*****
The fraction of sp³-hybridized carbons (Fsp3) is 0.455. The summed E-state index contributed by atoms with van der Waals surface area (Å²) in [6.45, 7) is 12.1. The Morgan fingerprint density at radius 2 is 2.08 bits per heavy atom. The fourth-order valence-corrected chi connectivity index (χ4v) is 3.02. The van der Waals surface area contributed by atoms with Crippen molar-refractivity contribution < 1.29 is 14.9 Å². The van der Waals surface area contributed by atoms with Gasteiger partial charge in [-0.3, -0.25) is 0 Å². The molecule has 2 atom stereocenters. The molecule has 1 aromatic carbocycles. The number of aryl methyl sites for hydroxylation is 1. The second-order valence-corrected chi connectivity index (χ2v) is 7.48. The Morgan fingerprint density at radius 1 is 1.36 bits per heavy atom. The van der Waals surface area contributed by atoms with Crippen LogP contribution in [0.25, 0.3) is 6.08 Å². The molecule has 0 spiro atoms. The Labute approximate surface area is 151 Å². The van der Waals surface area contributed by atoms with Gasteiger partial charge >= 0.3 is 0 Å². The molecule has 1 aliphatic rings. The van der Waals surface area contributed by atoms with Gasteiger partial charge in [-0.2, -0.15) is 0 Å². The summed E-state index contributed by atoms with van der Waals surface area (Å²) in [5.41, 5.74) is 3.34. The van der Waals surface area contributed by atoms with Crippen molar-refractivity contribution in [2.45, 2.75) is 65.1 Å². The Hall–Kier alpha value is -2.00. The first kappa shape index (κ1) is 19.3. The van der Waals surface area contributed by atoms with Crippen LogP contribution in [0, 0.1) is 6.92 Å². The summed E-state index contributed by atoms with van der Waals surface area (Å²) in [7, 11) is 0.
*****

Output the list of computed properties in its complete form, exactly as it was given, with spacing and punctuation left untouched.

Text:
The fraction of sp³-hybridized carbons (Fsp3) is 0.455. The summed E-state index contributed by atoms with van der Waals surface area (Å²) in [6.45, 7) is 12.1. The Morgan fingerprint density at radius 2 is 2.08 bits per heavy atom. The fourth-order valence-corrected chi connectivity index (χ4v) is 3.02. The van der Waals surface area contributed by atoms with Crippen molar-refractivity contribution < 1.29 is 14.9 Å². The van der Waals surface area contributed by atoms with Gasteiger partial charge in [-0.3, -0.25) is 0 Å². The molecule has 2 atom stereocenters. The molecule has 1 aromatic carbocycles. The number of aryl methyl sites for hydroxylation is 1. The second-order valence-corrected chi connectivity index (χ2v) is 7.48. The Morgan fingerprint density at radius 1 is 1.36 bits per heavy atom. The van der Waals surface area contributed by atoms with Crippen LogP contribution in [0.25, 0.3) is 6.08 Å². The molecule has 0 spiro atoms. The Labute approximate surface area is 151 Å². The van der Waals surface area contributed by atoms with Gasteiger partial charge >= 0.3 is 0 Å². The molecule has 1 aliphatic rings. The van der Waals surface area contributed by atoms with Gasteiger partial charge in [-0.2, -0.15) is 0 Å². The summed E-state index contributed by atoms with van der Waals surface area (Å²) in [5.41, 5.74) is 3.34. The van der Waals surface area contributed by atoms with Crippen molar-refractivity contribution in [2.45, 2.75) is 65.1 Å². The Hall–Kier alpha value is -2.00. The first kappa shape index (κ1) is 19.3. The van der Waals surface area contributed by atoms with Crippen LogP contribution in [0, 0.1) is 6.92 Å². The summed E-state index contributed by atoms with van der Waals surface area (Å²) in [7, 11) is 0.